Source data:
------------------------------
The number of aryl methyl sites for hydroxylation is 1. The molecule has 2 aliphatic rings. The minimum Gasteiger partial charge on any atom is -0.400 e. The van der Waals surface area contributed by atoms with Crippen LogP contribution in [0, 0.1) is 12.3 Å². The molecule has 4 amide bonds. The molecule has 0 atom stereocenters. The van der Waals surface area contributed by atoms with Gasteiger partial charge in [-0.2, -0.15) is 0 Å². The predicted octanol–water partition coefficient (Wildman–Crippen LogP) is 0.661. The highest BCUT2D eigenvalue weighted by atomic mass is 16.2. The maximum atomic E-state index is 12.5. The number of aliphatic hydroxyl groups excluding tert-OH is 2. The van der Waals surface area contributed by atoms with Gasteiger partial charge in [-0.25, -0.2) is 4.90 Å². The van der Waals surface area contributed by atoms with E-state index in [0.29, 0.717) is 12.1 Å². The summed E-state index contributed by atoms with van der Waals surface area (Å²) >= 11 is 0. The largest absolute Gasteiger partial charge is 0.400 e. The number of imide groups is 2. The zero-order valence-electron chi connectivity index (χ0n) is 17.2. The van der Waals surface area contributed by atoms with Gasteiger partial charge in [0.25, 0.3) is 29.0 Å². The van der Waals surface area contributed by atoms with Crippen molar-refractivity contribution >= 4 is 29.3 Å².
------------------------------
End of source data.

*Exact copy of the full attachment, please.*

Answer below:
The number of aryl methyl sites for hydroxylation is 1. The molecule has 2 aliphatic rings. The minimum Gasteiger partial charge on any atom is -0.400 e. The van der Waals surface area contributed by atoms with Crippen LogP contribution in [0, 0.1) is 12.3 Å². The molecule has 4 amide bonds. The molecule has 0 atom stereocenters. The van der Waals surface area contributed by atoms with Gasteiger partial charge in [-0.2, -0.15) is 0 Å². The predicted octanol–water partition coefficient (Wildman–Crippen LogP) is 0.661. The highest BCUT2D eigenvalue weighted by atomic mass is 16.2. The maximum atomic E-state index is 12.5. The number of aliphatic hydroxyl groups excluding tert-OH is 2. The van der Waals surface area contributed by atoms with Gasteiger partial charge in [-0.25, -0.2) is 4.90 Å². The van der Waals surface area contributed by atoms with E-state index in [0.29, 0.717) is 12.1 Å². The summed E-state index contributed by atoms with van der Waals surface area (Å²) >= 11 is 0. The largest absolute Gasteiger partial charge is 0.400 e. The number of imide groups is 2. The zero-order valence-electron chi connectivity index (χ0n) is 17.2. The van der Waals surface area contributed by atoms with Gasteiger partial charge in [0.25, 0.3) is 29.0 Å². The van der Waals surface area contributed by atoms with Crippen molar-refractivity contribution >= 4 is 29.3 Å².